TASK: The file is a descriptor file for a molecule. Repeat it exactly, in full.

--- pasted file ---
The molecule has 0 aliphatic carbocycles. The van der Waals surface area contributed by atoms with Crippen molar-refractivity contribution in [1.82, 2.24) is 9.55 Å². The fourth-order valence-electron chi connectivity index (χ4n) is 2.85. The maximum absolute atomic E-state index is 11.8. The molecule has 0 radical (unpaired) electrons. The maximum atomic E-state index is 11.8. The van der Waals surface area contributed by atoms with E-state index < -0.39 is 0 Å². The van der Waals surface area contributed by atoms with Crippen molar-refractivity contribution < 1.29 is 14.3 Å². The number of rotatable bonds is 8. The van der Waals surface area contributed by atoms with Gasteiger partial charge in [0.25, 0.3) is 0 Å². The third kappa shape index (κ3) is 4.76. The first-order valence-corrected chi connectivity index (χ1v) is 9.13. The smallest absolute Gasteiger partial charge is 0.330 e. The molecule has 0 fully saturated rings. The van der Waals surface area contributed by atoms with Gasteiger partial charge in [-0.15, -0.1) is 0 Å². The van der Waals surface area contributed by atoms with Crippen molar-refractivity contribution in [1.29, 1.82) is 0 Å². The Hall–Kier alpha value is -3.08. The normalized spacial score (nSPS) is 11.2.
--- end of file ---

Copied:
The molecule has 0 aliphatic carbocycles. The van der Waals surface area contributed by atoms with Crippen molar-refractivity contribution in [1.82, 2.24) is 9.55 Å². The fourth-order valence-electron chi connectivity index (χ4n) is 2.85. The maximum absolute atomic E-state index is 11.8. The molecule has 0 radical (unpaired) electrons. The maximum atomic E-state index is 11.8. The van der Waals surface area contributed by atoms with E-state index < -0.39 is 0 Å². The van der Waals surface area contributed by atoms with Crippen molar-refractivity contribution < 1.29 is 14.3 Å². The number of rotatable bonds is 8. The van der Waals surface area contributed by atoms with Gasteiger partial charge in [0.25, 0.3) is 0 Å². The third kappa shape index (κ3) is 4.76. The first-order valence-corrected chi connectivity index (χ1v) is 9.13. The smallest absolute Gasteiger partial charge is 0.330 e. The molecule has 0 fully saturated rings. The van der Waals surface area contributed by atoms with Gasteiger partial charge in [-0.15, -0.1) is 0 Å². The van der Waals surface area contributed by atoms with Crippen molar-refractivity contribution in [1.29, 1.82) is 0 Å². The Hall–Kier alpha value is -3.08. The normalized spacial score (nSPS) is 11.2.